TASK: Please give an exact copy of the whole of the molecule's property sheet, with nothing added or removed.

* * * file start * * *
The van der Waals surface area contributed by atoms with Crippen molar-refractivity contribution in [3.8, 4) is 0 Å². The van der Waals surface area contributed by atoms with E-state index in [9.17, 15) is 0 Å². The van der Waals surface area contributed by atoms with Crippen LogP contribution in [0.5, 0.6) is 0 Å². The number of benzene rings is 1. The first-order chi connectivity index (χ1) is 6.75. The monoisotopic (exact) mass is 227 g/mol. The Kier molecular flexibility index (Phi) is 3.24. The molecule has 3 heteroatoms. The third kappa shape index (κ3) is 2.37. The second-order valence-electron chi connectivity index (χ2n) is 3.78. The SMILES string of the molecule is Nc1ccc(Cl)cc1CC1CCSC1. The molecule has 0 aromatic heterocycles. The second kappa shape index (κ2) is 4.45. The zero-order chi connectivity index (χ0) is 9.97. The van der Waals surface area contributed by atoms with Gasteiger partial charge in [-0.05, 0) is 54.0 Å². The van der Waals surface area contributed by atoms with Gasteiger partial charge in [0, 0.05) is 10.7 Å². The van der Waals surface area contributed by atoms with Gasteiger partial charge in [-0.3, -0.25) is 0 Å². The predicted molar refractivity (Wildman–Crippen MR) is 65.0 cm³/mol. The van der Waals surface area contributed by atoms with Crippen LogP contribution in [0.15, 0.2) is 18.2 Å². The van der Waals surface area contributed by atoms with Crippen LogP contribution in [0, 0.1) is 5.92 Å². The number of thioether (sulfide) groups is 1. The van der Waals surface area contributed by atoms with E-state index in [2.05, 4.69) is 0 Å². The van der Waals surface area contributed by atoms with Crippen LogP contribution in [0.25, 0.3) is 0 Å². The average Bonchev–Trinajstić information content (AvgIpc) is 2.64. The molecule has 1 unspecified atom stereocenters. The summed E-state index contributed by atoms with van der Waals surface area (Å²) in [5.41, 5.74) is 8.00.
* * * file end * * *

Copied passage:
The van der Waals surface area contributed by atoms with Crippen molar-refractivity contribution in [3.8, 4) is 0 Å². The van der Waals surface area contributed by atoms with E-state index in [9.17, 15) is 0 Å². The van der Waals surface area contributed by atoms with Crippen LogP contribution in [0.5, 0.6) is 0 Å². The number of benzene rings is 1. The first-order chi connectivity index (χ1) is 6.75. The monoisotopic (exact) mass is 227 g/mol. The Kier molecular flexibility index (Phi) is 3.24. The molecule has 3 heteroatoms. The third kappa shape index (κ3) is 2.37. The second-order valence-electron chi connectivity index (χ2n) is 3.78. The SMILES string of the molecule is Nc1ccc(Cl)cc1CC1CCSC1. The molecule has 0 aromatic heterocycles. The second kappa shape index (κ2) is 4.45. The zero-order chi connectivity index (χ0) is 9.97. The van der Waals surface area contributed by atoms with Gasteiger partial charge in [-0.05, 0) is 54.0 Å². The van der Waals surface area contributed by atoms with Gasteiger partial charge in [0, 0.05) is 10.7 Å². The van der Waals surface area contributed by atoms with Gasteiger partial charge in [-0.3, -0.25) is 0 Å². The predicted molar refractivity (Wildman–Crippen MR) is 65.0 cm³/mol. The van der Waals surface area contributed by atoms with Crippen LogP contribution in [0.15, 0.2) is 18.2 Å². The van der Waals surface area contributed by atoms with Crippen LogP contribution in [0, 0.1) is 5.92 Å². The number of thioether (sulfide) groups is 1. The van der Waals surface area contributed by atoms with E-state index in [2.05, 4.69) is 0 Å². The van der Waals surface area contributed by atoms with Crippen LogP contribution in [0.25, 0.3) is 0 Å². The average Bonchev–Trinajstić information content (AvgIpc) is 2.64. The molecule has 1 unspecified atom stereocenters. The summed E-state index contributed by atoms with van der Waals surface area (Å²) in [5.41, 5.74) is 8.00.